The promissory notes, which are written promises by one party to pay another party, date back to the last decade. They have changed hands several times, according to court documents, but the most recent transaction was this year, transferring from TransAmerica Life Insurance Company to NW Northgate I LLC, a limited liability company associated with Northwood Investors.
The largest note, executed in March 2001, has an original principal of $58.5 million, according to the court documents. The other note was signed in June 2007, with an original principal of $27.5 million. Both notes were modified several times over the years to have smaller principals, according to court documents. The notes were originally issued to refinance older debt and make improvements to the mall.
The notes were secured against deeds of trust associated with the mall property. Currently those notes are valued at around $62 million after interest.
The court documents state that Northgate “failed to pay all principal and accrued interest by the maturity date of May 31, 2018,” putting the mall into default on the notes.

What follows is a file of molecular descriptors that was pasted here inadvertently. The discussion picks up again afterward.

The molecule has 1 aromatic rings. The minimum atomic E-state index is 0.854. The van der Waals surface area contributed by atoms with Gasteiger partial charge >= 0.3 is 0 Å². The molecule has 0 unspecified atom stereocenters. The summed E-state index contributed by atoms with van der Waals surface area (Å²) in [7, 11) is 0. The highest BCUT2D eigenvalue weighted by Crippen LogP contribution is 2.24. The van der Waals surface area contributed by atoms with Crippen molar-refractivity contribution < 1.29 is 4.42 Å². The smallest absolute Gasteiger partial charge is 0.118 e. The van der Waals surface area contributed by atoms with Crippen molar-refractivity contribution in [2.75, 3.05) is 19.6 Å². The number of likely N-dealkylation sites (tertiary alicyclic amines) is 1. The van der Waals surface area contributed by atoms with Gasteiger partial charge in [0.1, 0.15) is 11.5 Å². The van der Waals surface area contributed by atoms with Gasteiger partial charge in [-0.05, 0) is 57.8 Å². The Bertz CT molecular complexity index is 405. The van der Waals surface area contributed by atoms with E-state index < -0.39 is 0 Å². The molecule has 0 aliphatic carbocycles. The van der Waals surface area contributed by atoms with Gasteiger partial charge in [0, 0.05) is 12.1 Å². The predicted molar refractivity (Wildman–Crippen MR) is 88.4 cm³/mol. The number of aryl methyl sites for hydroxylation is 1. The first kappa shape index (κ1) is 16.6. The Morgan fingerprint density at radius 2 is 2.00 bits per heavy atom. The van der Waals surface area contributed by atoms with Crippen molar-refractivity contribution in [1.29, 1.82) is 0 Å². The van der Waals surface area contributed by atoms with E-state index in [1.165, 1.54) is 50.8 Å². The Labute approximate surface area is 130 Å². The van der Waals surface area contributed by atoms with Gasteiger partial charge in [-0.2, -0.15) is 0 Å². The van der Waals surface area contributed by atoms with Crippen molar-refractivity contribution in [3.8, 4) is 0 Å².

A mall in flux
Northgate Mall has existed in some form on Club Boulevard north of downtown Durham since the 1960s. The mall is owned by Northgate Associates, which is controlled by Ginny Rand Bowman, who took it over from W. Kenan Rand.
The mall, like many malls across America, has been in flux for many years. It has struggled as some its largest department store tenants left in the face of competition from internet retailers such as Amazon and from newer malls such as Durham’s Streets at Southpoint.